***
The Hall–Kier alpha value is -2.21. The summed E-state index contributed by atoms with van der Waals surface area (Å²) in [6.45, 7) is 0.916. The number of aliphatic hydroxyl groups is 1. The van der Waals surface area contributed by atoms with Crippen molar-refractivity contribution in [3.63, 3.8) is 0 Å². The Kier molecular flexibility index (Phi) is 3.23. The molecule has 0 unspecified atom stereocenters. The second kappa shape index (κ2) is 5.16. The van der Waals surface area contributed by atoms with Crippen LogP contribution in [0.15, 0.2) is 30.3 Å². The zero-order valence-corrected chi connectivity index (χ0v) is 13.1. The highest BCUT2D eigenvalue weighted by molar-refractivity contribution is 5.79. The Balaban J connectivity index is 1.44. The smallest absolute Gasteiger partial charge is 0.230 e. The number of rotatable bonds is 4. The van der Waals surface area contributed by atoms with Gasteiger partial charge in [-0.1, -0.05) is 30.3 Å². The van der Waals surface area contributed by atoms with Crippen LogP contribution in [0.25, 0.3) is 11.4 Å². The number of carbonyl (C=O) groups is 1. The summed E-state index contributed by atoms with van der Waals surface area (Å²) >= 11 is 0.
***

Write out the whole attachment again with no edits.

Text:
The Hall–Kier alpha value is -2.21. The summed E-state index contributed by atoms with van der Waals surface area (Å²) in [6.45, 7) is 0.916. The number of aliphatic hydroxyl groups is 1. The van der Waals surface area contributed by atoms with Crippen molar-refractivity contribution in [3.63, 3.8) is 0 Å². The Kier molecular flexibility index (Phi) is 3.23. The molecule has 0 unspecified atom stereocenters. The second kappa shape index (κ2) is 5.16. The van der Waals surface area contributed by atoms with Crippen LogP contribution in [0.15, 0.2) is 30.3 Å². The zero-order valence-corrected chi connectivity index (χ0v) is 13.1. The highest BCUT2D eigenvalue weighted by molar-refractivity contribution is 5.79. The Balaban J connectivity index is 1.44. The smallest absolute Gasteiger partial charge is 0.230 e. The number of rotatable bonds is 4. The van der Waals surface area contributed by atoms with Gasteiger partial charge in [-0.1, -0.05) is 30.3 Å². The van der Waals surface area contributed by atoms with Crippen LogP contribution in [0.25, 0.3) is 11.4 Å². The number of carbonyl (C=O) groups is 1. The summed E-state index contributed by atoms with van der Waals surface area (Å²) >= 11 is 0.